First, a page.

Mahganj’s unfulfilled dreams: Zareef Baloch
Mahganj’s fault was, wanted to be a leaden wall against social and societal attitudes. She not only spoke out against the forced underage marriage of girls by trampling on the ancient and stereotypical customs of the village while, she also tried to persuade the elders of her village that underage marriage will not only deprive girls of their dreams of getting an education, hence, also affect their personal lives by becoming mother at an early age.
She kept on saying that girls were not just born as machinery to produce children as a sexual toy and as well housewife. They also have the right to live according to their will and intention within a society. She was working to educate the girls in her village by tutoring the girls of her village for free to reach her destination. Her dreams remained unfulfilled when her parents arranged her marriage to an illiterate and double aged former of village without asking her permission.
Mahganj,s who dreamed of reforming the society, was shouting today at her parents’ decision that I should study and not get married.
After topping her district in matriculation, Mahganj wanted to study in the standard medical college in the city, but her parents arranged her relationship with an illiterate man and fixed the date of marriage.
The relative of boy had come to the house of Mahganj’s parents today for fixing the date of marriage.
Fifteen-years old Mahganj was shouting against the social attitudes and decisions that were being imposed on her without asking her. Hence, Mahganj did not know that even family member decides to live in this oppressive society still, Mahganj was refusing to accept her parent’s decision. She wanted to study her unfulfilled dream of becoming a doctor. She did not know that trampling on the principles of the village was not his business? she did not know that underage marriage was now the norm here.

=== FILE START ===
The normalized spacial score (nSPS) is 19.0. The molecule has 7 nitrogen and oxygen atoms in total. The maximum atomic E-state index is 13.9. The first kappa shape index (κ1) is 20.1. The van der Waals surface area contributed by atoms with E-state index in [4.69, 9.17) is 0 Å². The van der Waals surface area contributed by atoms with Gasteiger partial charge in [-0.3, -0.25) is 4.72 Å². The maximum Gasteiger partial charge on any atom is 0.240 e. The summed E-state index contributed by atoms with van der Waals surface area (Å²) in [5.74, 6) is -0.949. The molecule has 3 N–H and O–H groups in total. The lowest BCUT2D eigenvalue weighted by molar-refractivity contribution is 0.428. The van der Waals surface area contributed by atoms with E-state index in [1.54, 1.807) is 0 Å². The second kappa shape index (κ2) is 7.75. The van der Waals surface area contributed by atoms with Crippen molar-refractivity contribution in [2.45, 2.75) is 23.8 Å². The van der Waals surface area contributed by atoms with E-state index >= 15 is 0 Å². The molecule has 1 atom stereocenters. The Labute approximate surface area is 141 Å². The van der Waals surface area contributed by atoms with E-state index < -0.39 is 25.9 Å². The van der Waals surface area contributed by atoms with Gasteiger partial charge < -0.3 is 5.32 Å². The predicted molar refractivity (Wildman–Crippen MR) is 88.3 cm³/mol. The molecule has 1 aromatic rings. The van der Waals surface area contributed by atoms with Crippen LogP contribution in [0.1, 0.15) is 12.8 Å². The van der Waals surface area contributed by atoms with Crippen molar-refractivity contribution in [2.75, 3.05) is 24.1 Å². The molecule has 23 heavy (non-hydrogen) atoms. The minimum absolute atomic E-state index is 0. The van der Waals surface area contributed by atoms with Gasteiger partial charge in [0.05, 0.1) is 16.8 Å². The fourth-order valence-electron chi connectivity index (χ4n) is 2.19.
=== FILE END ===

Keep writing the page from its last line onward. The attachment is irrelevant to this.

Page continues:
All the dreams of Mahganj had been shattered. Today when I saw her in the hospital, I was surprised to see her emaciated body, she came to the hospital for treatment of her youngest child.
After early age marriage, she was now mother of two children. Seeing me, she just kept quiet, saying that whenever you would a chance, try to write that due to early marriage, hundreds of girls become brides at an underage, longing for an unfulfilled dream of education. After saying OK, I left the main gate of the hospital because I was go to an important seminar and seminar was being held on “early marriage and its negative impact” and the seminar chief guest was the mahganj’s brother.